Privacy group going to court over alleged improper use of voters list by Liberals, Tories and NDP
OTTAWA -- Blackberry co-creator Jim Balsillie's digital privacy group is going to court over its disagreement with an April decision from Canada's elections watchdog, which found that there was no reason to suspect the Liberal, Conservative and New Democrat parties used the voters list improperly.
The group, the Centre for Digital Rights (CDR), is alleging that the Canada Elections Commissioner Yves Côté "erred in law" when he found that a complaint the group filed earlier in the year did "not provide any reason to suspect" a contravention of the Canada Elections Act.
They also say Côté "erred in fact and law by failing to conduct an investigation into the complaint."
In the initial complaint, which the CDR filed last September, the group alleges that all three parties violated the Canada Elections Act by "knowingly using personal information that is recorded in the lists of electors provided to them by the Chief Electoral Officer, for purposes contrary to subsection 110(1) of the Act."
That subsection explains that the parties are allowed to use the voters lists to communicate with voters, "including using them for soliciting contributions and recruiting party members."
Balsillie's privacy group is alleging that all three parties stepped outside of the permitted usage of the list — though the application for judicial review does not say how.
CTVNews.ca reached out to the elections commissioner's office for comment on this issue, but was informed that "unless formal compliance or enforcement action is taken, [the] office doesn't typically comment on specific cases."
However, the elections commissioner's office pointed CTVNews.ca to the commissioner's 2018-2019 Annual Report, in which the commissioner touches on the issue of how registered parties use information from voters lists.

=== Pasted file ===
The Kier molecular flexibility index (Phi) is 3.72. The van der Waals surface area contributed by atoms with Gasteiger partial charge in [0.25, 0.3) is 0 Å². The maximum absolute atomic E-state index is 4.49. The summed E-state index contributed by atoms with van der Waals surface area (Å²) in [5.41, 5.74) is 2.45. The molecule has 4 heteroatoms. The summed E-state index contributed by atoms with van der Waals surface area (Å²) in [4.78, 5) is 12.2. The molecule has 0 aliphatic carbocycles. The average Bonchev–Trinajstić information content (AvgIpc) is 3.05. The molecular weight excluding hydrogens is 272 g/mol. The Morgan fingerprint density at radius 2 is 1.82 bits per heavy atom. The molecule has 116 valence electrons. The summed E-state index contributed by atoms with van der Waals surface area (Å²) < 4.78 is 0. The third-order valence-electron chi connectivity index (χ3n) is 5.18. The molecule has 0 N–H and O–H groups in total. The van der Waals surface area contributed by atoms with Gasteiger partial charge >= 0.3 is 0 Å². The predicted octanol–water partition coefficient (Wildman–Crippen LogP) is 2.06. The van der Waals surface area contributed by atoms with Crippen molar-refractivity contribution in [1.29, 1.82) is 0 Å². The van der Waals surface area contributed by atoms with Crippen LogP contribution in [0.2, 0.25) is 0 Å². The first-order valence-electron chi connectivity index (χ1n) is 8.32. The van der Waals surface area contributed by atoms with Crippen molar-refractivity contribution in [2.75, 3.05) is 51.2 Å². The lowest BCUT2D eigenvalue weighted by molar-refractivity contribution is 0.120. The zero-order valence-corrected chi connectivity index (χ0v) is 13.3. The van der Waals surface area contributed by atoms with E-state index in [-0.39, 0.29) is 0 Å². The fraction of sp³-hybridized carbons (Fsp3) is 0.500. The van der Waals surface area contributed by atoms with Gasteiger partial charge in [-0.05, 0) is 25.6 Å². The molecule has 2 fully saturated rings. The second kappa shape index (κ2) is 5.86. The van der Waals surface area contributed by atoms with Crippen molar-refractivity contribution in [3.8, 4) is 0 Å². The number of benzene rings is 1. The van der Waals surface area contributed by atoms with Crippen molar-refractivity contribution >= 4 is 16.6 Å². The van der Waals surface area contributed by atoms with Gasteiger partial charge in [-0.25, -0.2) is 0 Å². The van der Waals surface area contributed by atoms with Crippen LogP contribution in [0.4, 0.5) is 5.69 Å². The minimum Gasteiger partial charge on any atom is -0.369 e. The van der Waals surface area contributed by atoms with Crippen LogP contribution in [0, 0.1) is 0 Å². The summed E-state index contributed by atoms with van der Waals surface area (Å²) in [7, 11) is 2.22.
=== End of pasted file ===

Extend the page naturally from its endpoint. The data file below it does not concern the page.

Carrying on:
"While a number of complaints have been received by the CCE over the years, enforcement action has generally not been warranted because the Act's provisions are broad and minimally restrictive with respect to using the information contained in the lists of electors," the report reads.
"The existing prohibitions allow those with access to the lists of electors to use the information for any purpose related to communicating with electors, and does not regulate at all any other information that parties may also collect about electors. It is this other information, in fact, that may be more sensitive in terms of the elector's privacy rights."
The complaint to the elections commissioner was one of five the group filed last year in the wake of the Cambridge Analytica scandal, in a bid to push the various parliamentary watchdogs "to hold Canada's federal political parties accountable for violations of Canadians' privacy rights and freedoms," according to the group's website.
"To be clear, it's wrong to assert (as some do) that there are 'no laws' governing the privacy protection policies and practices of Canada's federal political parties. That’s a dangerous misconception, especially in this digital age of data-driven elections," the website read.
A look at the various complaints described on the website — all filed by the CDR — provides a snapshot into the kind of concerns the group is raising about the alleged improper usage of voters’ information.
One of the five complaints, filed with Canada's competition bureau, accuses the NDP, Liberals and Conservatives of using "big data mass surveillance and harvesting techniques, analytics, algorithms" as well as "large scale misuse of big data and targeted digital advertising."
Another complaint, filed with the privacy commissioner, alleges that the parties "use and disclose the personal information they collect from Canadians for purposes that a reasonable person would not consider to be appropriate."
However, the Canada Elections commissioner found the CDR’s complaint to his office did not provide a sufficient reason to suspect either of the three political parties of any wrongdoing with respect to the Canada Elections Act — a decision the CDR is now disputing in court.
If the elections commissioner wishes to oppose the application for judicial review, which was filed on Friday, he’ll have to do so within 10 days of being served with the notice of application.
If he does not oppose the application, the filing warns that "judgement may be given in [his] absence and without further notice to [him]."